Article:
Dialogs have a really come a long way in TinyMCE. When I first wrote my first Plugin, there was lots of trial and error due to a lack of easy to process documentation. It felt a bit “hacky” at times, but ultimately did work.

TinyMCE 5’s Dialog documentation is superb. Read it. If you’re making a Plugin with a Dialog, you must read it.

Rather than rehash the documentation, let’s extend the first example and have a Dialog appear with a Select box element.

Each Dialog needs a title, a body definition, and an array of buttons. We can do that, easy.

We’re just creating a basic Dialog, so our foundation for the Body will be a Panel. TabPanel is the other – but let’s keep it simple still.

When we declare our Body and Panel, we need an array of Items. In this example, we are simply going to have a single Select box.

We also need an array of buttons – one to close the Dialog, and one to Insert – check out the docs for configuring these – simple stuff.

We’ve also got an onSubmit function there – this is triggered with the button of type “submit” is hit.

All we need to do is update our _onAction function to open the Dialog.

1function _onAction()
3 // Open a Dialog
4 editor.windowManager.open({
5 title: 'Hello World Example Plugin',
6 body: {
7 type: 'panel',
8 items: [{
9 type: 'selectbox',
10 name: 'type',
11 label: 'Dropdown',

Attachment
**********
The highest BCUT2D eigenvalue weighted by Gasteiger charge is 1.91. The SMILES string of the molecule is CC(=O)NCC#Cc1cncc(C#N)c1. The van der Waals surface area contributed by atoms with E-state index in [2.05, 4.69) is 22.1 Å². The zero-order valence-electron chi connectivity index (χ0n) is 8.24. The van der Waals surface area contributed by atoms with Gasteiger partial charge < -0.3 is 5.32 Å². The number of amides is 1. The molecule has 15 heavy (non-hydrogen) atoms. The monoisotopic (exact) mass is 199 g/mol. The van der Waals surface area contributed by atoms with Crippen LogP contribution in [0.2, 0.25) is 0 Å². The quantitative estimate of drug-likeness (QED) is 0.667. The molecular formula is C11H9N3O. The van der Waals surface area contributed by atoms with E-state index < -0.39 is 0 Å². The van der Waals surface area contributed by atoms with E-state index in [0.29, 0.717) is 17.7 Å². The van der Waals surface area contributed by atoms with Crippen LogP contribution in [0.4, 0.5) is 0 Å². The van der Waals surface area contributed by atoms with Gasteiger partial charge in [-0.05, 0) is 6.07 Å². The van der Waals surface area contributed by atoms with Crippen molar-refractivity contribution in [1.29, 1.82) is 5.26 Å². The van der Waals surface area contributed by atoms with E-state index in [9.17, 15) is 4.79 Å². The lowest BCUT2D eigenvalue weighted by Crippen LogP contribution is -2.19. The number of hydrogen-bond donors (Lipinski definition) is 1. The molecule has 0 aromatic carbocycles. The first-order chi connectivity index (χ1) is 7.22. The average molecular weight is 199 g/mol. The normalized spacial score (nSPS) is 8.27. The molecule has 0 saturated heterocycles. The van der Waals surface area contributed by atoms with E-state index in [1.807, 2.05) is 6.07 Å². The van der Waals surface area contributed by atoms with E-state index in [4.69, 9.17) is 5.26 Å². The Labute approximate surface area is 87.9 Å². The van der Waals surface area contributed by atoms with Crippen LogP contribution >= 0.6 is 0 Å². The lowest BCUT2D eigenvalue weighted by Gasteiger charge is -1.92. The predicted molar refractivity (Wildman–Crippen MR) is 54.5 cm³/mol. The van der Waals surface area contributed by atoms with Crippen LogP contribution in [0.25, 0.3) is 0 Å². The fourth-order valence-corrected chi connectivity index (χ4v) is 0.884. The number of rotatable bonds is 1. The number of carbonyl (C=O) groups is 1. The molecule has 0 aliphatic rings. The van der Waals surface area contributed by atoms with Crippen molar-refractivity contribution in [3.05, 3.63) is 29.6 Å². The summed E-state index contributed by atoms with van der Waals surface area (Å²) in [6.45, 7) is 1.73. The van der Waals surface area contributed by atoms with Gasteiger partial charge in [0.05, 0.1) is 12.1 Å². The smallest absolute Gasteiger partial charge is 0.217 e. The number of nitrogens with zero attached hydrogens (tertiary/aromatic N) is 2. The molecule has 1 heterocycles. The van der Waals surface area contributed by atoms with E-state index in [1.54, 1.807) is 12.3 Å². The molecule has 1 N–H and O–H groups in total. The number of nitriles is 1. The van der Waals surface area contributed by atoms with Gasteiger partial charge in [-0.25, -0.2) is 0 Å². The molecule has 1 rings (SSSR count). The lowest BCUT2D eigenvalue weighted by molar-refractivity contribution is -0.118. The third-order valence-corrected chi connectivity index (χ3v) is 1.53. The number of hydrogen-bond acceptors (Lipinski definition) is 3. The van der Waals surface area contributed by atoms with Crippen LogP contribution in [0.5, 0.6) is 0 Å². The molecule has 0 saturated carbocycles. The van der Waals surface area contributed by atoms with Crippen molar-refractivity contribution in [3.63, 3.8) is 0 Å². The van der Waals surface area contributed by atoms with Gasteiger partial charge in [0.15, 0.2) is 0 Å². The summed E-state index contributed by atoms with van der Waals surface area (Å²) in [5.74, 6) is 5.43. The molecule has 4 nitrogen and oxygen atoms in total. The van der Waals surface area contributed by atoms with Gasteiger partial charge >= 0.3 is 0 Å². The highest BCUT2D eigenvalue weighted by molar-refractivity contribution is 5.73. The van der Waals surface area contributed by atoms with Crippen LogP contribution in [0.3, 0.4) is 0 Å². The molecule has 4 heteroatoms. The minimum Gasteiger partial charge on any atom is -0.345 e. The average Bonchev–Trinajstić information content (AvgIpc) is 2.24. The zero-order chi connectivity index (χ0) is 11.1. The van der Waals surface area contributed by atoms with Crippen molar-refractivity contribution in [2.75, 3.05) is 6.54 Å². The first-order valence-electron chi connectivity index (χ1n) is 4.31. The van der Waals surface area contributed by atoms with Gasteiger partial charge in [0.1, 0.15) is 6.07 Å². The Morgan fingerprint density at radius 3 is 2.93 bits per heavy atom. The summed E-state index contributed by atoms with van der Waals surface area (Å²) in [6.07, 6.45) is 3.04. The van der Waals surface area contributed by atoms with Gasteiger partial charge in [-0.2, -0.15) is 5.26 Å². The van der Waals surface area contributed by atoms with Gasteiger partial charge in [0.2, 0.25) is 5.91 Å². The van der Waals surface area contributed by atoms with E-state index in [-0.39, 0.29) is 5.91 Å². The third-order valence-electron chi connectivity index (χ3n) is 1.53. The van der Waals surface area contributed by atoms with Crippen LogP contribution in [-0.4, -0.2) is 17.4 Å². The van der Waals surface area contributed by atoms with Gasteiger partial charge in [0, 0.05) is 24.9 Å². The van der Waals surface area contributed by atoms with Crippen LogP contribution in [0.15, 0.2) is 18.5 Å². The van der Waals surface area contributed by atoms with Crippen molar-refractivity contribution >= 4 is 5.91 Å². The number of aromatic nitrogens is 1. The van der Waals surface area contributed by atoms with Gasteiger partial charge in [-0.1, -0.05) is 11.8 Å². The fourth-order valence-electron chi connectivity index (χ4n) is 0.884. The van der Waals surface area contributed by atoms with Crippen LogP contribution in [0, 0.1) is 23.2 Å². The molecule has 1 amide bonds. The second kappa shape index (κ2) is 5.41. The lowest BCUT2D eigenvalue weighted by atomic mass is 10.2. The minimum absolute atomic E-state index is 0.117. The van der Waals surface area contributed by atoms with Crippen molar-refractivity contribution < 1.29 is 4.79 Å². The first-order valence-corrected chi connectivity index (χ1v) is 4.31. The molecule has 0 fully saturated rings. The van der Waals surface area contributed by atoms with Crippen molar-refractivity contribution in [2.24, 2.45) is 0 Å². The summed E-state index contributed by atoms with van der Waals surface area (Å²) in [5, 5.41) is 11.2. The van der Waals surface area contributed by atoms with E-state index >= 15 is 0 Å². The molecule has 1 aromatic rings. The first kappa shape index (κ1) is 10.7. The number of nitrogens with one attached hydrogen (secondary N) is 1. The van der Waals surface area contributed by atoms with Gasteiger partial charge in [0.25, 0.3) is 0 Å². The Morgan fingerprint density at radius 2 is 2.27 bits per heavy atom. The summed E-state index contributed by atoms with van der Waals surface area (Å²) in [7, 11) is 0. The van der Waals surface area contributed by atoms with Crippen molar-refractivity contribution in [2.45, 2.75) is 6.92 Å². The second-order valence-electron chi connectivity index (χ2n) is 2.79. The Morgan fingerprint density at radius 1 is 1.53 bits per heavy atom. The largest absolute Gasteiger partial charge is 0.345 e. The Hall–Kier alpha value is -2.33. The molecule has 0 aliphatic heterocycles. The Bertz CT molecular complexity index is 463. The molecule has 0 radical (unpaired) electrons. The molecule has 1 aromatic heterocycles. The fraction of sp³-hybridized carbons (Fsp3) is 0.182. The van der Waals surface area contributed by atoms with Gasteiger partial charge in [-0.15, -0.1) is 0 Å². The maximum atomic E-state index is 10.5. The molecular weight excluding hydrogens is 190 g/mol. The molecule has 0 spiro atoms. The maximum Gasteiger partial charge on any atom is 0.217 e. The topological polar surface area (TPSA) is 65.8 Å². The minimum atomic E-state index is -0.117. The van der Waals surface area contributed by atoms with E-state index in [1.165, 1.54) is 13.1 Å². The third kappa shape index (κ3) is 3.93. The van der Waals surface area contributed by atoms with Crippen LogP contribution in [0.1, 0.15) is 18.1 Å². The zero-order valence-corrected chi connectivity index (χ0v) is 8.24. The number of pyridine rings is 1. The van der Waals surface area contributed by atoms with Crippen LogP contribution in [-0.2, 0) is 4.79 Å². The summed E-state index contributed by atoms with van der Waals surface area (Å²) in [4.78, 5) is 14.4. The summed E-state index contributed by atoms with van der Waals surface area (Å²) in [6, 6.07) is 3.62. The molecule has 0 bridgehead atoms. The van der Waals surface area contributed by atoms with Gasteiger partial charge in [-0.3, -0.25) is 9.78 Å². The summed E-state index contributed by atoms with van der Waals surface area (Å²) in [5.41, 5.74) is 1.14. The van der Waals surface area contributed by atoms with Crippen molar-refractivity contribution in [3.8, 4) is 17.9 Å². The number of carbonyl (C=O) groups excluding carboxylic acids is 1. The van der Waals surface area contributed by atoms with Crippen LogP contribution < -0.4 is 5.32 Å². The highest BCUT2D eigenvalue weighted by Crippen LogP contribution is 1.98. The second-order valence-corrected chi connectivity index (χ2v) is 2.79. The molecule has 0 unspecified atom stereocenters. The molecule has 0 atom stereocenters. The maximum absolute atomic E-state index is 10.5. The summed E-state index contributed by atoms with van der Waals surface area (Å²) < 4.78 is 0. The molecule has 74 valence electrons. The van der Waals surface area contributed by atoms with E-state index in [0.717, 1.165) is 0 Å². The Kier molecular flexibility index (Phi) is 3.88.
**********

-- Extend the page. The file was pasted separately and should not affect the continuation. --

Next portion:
12 items: [
13 {text: 'Option 1', value: '1'},
14 {text: 'Option 2', value: '2'}
15 ],
16 flex: true
17 }]
18 },
19 onSubmit: function (api) {
20 // insert markup
21 editor.insertContent('<p>You selected Option ' + api.getData().type + '.</p>');
23 // close the dialog
24 api.close();
25 },
26 buttons: [
27 {
28 text: 'Close',
29 type: 'cancel',
30 onclick: 'close'
31 },
32 {
33 text: 'Insert',
34 type: 'submit',
35 primary: true,
36 enabled: false
37 }
38 ]
39 });

Running the Plugin, we get a Dialog with a single Select box. Clicking “Insert” inserts the appropriate paragraph in the editor based on the selected item.

Updating with the Dialog after instantiation

One of my big requirements is being able to update the Dialog components after instantiation.

Use case: I need the Select box to contain a list of items pulled from the server.

This is where it felt incredibly hacky with TinyMCE 4. In 4, the onPostRender option for an Item meant I could grab a hold of the item’s instance, and could then update its state and data. It worked but was never clearly documented.

In TinyMCE 5, onPostRender has been depreciated, so how can I get the Item?

Reading the documentation, I was not really sure how to do this – and part of the reason I’ve written this post – to help others. I contacted the support team who were amazing at providing input and pointing me in the right direction – and explaining some of the new Dialog API’s options.